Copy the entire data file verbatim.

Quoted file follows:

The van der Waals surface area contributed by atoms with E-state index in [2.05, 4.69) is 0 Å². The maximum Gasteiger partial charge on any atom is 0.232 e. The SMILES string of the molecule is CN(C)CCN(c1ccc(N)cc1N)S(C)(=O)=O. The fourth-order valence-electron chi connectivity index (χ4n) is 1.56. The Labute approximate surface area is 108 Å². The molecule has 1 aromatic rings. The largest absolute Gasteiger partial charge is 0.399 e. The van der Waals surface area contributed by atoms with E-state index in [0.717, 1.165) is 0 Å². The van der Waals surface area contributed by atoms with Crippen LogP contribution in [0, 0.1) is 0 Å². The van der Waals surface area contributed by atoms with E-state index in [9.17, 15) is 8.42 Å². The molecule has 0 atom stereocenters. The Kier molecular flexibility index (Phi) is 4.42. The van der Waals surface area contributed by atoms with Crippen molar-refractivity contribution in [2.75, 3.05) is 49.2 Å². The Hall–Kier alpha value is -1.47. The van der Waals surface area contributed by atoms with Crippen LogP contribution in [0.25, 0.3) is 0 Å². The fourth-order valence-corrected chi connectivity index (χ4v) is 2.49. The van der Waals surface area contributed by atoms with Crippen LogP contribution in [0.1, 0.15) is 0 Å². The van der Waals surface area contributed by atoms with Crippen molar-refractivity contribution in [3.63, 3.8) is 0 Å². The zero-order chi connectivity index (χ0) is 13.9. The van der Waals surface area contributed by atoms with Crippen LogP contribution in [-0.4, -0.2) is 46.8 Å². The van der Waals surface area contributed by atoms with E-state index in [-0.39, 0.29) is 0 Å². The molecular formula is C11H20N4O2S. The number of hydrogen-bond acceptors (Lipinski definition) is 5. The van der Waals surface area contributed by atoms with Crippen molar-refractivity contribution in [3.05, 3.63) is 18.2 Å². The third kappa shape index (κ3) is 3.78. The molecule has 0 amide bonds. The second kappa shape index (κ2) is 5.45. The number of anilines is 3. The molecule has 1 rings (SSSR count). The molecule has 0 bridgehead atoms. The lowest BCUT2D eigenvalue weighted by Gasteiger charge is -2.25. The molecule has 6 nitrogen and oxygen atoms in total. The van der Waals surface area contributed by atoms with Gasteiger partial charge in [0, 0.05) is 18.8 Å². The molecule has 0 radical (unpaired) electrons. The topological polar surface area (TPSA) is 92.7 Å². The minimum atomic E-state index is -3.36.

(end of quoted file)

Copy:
The van der Waals surface area contributed by atoms with E-state index in [2.05, 4.69) is 0 Å². The maximum Gasteiger partial charge on any atom is 0.232 e. The SMILES string of the molecule is CN(C)CCN(c1ccc(N)cc1N)S(C)(=O)=O. The fourth-order valence-electron chi connectivity index (χ4n) is 1.56. The Labute approximate surface area is 108 Å². The molecule has 1 aromatic rings. The largest absolute Gasteiger partial charge is 0.399 e. The van der Waals surface area contributed by atoms with E-state index in [0.717, 1.165) is 0 Å². The van der Waals surface area contributed by atoms with Crippen LogP contribution in [0, 0.1) is 0 Å². The van der Waals surface area contributed by atoms with E-state index in [9.17, 15) is 8.42 Å². The molecule has 0 atom stereocenters. The Kier molecular flexibility index (Phi) is 4.42. The van der Waals surface area contributed by atoms with Crippen molar-refractivity contribution in [2.75, 3.05) is 49.2 Å². The Hall–Kier alpha value is -1.47. The van der Waals surface area contributed by atoms with Crippen LogP contribution in [0.25, 0.3) is 0 Å². The fourth-order valence-corrected chi connectivity index (χ4v) is 2.49. The van der Waals surface area contributed by atoms with Crippen LogP contribution in [0.1, 0.15) is 0 Å². The van der Waals surface area contributed by atoms with Crippen molar-refractivity contribution in [3.63, 3.8) is 0 Å². The zero-order chi connectivity index (χ0) is 13.9. The van der Waals surface area contributed by atoms with Crippen LogP contribution in [-0.4, -0.2) is 46.8 Å². The van der Waals surface area contributed by atoms with E-state index in [-0.39, 0.29) is 0 Å². The molecular formula is C11H20N4O2S. The number of hydrogen-bond acceptors (Lipinski definition) is 5. The van der Waals surface area contributed by atoms with Crippen molar-refractivity contribution in [3.05, 3.63) is 18.2 Å². The third kappa shape index (κ3) is 3.78. The molecule has 0 amide bonds. The second kappa shape index (κ2) is 5.45. The number of anilines is 3. The molecule has 1 rings (SSSR count). The molecule has 0 bridgehead atoms. The lowest BCUT2D eigenvalue weighted by Gasteiger charge is -2.25. The molecule has 6 nitrogen and oxygen atoms in total. The van der Waals surface area contributed by atoms with Gasteiger partial charge in [0, 0.05) is 18.8 Å². The molecule has 0 radical (unpaired) electrons. The topological polar surface area (TPSA) is 92.7 Å². The minimum atomic E-state index is -3.36.